We have been hearing a lot about the possible launch of the streaming music service that Apple has been readying for quite some time now. Hence, all the excitement when the information trickled out little by little regarding major labels signing up for what was called an upcoming music streaming service. But, there really is more to that than just the excitement surrounding a new service.
It is pretty much a given that new versions of iOS and OS X are on the way. But, on the hardware side of things, it is still pretty much something akin to walking on a ground made of jelly! Whether we see the new iPhone or not is anyone’s guess. Whether we see an iPad update is also anyone’s guess. Whether the iPad Mini gets a Retina Update is also anyone’s guess. It is generally believed the MacBooks will get a processor update, Intel’s Haswell, but that is possibly more out of compulsion than anything else.
On the software side of things, we will surely be given a peek at the newer versions of the mobile and the desktop OSes, but it’ll still be some time before they actually get to reach your devices. Post Sir Jonny Ive taking charge, we have heard numerous reports about Apple CEO, Tim Cook, giving Sir Ive all the time he needs to set iOS right, exactly the way he wants it. The fact that the redesign is taking so long means two things – 1. There was a lot of housekeeping to do, before the process started, and 2. Sir Ive really wants to make his mark with the very first major build of iOS to be released after he took charge.
But, first things first, Apple may not really be able to call the service iRadio. That is because Vodafone already has a service by that name. (Check service here: www.iradio.ie/ishow/itest). We wonder how the copyright thing would work on that one.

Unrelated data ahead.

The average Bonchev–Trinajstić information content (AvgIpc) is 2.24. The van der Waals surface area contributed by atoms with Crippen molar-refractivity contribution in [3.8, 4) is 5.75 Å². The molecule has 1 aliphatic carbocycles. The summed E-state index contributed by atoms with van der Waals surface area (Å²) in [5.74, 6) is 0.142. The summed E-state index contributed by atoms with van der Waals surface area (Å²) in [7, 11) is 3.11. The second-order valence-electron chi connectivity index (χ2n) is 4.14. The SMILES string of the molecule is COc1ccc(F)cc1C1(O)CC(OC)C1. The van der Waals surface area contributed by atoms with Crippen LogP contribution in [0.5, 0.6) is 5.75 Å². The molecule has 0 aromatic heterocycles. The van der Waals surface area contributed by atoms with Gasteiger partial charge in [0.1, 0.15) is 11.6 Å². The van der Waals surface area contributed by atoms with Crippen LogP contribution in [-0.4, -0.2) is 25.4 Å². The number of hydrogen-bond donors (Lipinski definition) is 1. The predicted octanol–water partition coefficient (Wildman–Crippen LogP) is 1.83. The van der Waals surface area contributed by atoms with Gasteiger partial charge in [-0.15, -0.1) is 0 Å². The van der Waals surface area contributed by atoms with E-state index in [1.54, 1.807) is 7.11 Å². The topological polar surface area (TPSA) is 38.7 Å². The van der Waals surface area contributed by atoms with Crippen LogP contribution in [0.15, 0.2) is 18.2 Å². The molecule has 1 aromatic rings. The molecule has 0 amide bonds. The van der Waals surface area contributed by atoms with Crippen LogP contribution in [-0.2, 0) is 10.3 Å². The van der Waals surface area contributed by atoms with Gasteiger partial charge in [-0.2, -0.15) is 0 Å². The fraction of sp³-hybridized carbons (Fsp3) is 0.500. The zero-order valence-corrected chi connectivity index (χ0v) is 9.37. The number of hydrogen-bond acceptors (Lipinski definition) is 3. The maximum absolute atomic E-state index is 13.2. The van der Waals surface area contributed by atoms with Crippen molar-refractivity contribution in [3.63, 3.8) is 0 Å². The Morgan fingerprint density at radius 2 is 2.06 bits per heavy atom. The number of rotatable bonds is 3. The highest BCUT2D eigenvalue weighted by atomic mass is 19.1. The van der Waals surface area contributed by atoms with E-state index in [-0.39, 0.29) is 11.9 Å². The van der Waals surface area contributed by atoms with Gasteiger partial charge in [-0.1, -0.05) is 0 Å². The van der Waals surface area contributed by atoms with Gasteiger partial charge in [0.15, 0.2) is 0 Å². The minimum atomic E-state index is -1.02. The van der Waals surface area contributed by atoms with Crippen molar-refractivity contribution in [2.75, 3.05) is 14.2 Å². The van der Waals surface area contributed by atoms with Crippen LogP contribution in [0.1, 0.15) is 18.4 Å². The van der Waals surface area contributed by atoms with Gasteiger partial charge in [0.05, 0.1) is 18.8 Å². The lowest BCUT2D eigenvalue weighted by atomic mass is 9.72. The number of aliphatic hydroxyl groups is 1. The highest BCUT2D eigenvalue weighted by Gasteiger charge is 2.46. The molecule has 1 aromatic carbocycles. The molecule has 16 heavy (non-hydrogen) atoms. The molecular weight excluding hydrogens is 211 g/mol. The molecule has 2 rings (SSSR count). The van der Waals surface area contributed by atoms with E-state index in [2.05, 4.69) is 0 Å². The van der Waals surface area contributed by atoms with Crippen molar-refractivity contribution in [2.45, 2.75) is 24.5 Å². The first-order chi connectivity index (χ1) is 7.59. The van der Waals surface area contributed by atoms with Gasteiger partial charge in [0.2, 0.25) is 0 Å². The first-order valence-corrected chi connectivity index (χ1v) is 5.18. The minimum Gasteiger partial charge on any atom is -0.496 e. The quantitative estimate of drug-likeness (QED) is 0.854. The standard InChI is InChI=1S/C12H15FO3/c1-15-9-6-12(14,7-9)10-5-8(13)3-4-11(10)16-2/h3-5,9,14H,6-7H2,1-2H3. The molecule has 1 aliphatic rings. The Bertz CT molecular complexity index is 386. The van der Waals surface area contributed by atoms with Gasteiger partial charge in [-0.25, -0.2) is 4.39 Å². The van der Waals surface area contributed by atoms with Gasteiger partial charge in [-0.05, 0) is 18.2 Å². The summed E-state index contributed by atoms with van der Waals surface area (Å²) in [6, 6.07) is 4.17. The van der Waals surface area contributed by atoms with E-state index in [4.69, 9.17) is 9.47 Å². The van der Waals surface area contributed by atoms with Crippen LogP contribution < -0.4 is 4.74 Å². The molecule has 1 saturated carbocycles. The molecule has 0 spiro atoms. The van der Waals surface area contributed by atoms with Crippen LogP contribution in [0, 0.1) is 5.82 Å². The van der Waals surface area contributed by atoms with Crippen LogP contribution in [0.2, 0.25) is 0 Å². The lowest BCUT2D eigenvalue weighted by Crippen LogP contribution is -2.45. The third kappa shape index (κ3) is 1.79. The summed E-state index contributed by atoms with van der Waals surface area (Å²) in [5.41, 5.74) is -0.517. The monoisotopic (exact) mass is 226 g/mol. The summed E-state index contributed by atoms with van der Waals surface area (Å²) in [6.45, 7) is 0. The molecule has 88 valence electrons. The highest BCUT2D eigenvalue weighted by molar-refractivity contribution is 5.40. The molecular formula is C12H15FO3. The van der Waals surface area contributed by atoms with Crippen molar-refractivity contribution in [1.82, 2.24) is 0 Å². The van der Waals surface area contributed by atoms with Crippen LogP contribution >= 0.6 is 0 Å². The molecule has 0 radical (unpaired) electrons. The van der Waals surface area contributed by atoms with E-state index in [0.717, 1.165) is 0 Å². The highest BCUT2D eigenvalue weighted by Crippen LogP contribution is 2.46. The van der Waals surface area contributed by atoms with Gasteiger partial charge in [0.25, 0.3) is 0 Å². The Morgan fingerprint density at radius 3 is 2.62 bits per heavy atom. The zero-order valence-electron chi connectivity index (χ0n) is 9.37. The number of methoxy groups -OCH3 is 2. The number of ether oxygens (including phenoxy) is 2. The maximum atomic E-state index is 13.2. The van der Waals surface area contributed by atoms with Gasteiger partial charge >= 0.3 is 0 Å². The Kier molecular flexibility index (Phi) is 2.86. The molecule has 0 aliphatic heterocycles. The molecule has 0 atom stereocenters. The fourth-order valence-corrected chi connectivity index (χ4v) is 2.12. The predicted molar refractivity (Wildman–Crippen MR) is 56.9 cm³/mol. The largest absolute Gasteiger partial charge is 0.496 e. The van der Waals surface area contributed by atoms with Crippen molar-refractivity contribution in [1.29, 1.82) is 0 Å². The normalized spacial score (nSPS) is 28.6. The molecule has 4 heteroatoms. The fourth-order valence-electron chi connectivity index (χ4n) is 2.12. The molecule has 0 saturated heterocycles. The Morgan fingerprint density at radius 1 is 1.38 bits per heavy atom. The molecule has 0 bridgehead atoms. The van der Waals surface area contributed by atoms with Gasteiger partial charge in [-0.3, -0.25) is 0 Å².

Which is what makes the music streaming service the assured basket that Apple can attempt to keep some of its eggs in. We list three reasons why we believe the music streaming service is Apple’s best bet at a polished product this time around.
Google is doing it: Well, Google has already launched the All Access streaming service in the U.S., and worldwide roll-outs should not be far away. For the demographic of users that Apple wants to wean away from the likes of Pandora, it is critical to not let Google steal the lead. Even more critical – the All Access app for iOS is not too far away.
Not too many baskets to deal with: Sad to say, but it is a fact to a certain extent – Apple doesn’t have much else to show in the non-hardware area. Numerous delays with iOS 7 means it could be ready only for a peek at the most. The real deal, landing on your phones and iPads, could still be quite some distance away. Also, the Mac OSX 10.9 has witnessed an unusually high number of test builds, which means things are not going as smoothly as Apple would have hoped. Again, OSX could be showed off, with the real thing only arriving on Macs a few weeks down the line.
Developers need to feel loved: There have been murmurs of discontent from developers for quite some time now. First was the issue of in-app purchases, and who gets what cut from each sale. That was solved eventually, and Apple started iAds to support developers and their apps with in-app advertising. Now, with a streaming service, Apple can make another attempt to involve them in the entire process. For a service that is essentially targeting the complete demographic that use their iPhone, iPod or iPad for music, getting the developers involved would be a very good step. You could end up with apps that work with the service, apps that offer premium features and the in-app monetization that could help Apple’s service get a huge advantage over Google’s All Access and services like Pandora.
With WWDC just hours away, we wouldn’t have to wait too long for the suspense to be broken.